EU forcing companies to increase tax transparency

After five years of tough negotiations, representatives of the EU states and the European Parliament have agreed on new legislation that will force large multinational companies in the EU to disclose their profits and tax payments. The measure is aimed at boosting tax transparency. Is this a major breakthrough on the path to more fair taxation?

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Les Echos (FR) /

The parliament's clever manoeuvre

The new transparency rules also represent a political breakthrough, business paper Les Echos writes in delight:

“The MEPs in Brussels have been fighting for the issue for almost a decade, against opposition from governments. They got around the obstacle by classifying the directive as an accounting rather than a tax matter, thus avoiding the need for a unanimous decision. But let there be no mistake: public pressure is the most powerful lever for changing the situation. It already forced Luxembourg to lift banking secrecy in 2015. And it could push Ireland to accept a global minimum tax and a digital tax. ... Resistance continues, but this tax revolution seems to be truly underway now.”

taz, die tageszeitung (DE) /

The fight has just begun

For the taz, the EU's commitment to tax justice still leaves much to be desired:

“So far, the Europeans have been laggards rather than drivers when it comes to tax policy. The tone is once again being set by the US, which under its new president Joe Biden is showing how progressive economic and financial policy works. Biden is fighting for a global minimum tax on corporations; a 15 percent tax rate is currently under discussion. But of all countries it is EU ones like Ireland (with its 12.5 percent tax rate) that are hitting the brakes. The fight for more tax justice is not over yet. It has only just begun.”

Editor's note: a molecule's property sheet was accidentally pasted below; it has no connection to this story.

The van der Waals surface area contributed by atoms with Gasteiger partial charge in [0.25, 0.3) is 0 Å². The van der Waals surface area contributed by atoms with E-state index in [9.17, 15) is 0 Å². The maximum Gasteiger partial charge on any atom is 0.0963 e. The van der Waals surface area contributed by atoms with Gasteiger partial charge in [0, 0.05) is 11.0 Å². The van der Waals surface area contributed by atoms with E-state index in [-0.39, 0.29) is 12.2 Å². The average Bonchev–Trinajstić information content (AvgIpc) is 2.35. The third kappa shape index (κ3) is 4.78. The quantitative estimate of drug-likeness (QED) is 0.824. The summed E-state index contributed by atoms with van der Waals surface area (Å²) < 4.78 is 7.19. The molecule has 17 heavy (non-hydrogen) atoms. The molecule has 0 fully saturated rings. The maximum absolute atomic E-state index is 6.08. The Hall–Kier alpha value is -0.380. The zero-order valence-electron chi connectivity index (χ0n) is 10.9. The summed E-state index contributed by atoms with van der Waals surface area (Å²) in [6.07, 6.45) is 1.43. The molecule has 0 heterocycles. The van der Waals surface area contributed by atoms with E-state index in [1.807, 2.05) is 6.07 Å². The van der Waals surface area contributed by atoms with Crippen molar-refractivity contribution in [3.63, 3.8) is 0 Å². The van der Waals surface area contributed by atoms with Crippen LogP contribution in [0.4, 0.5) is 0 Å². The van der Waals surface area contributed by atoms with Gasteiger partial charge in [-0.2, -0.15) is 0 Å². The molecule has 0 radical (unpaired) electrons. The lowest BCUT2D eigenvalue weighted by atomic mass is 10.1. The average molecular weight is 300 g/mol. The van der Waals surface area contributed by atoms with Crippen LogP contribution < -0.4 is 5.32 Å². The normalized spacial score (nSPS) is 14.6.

La Libre Belgique (BE) /

United front also needed on digital tax

Ahead of the meeting of G7 finance ministers in London today, US President Joe Biden has lowered his proposal for a global minimum corporate tax rate from 21 to 15 percent. Europe should demonstrate as much unity on this issue as it is on tax transparency, La Libre Belgique advises:

“Of course, Europe should not go along with everything in these negotiations. The Americans have always wanted a global minimum tax rate. But Donald Trump was not prepared to accept its counterpart: a tax on Google, Facebook, Apple, Microsoft and the like. Joe Biden has made a gesture to unblock the impasse in international negotiations. Europe must now make sure that this gesture is sufficient. The 27 must be allowed to introduce their own digital tax without risking retaliation from the US.”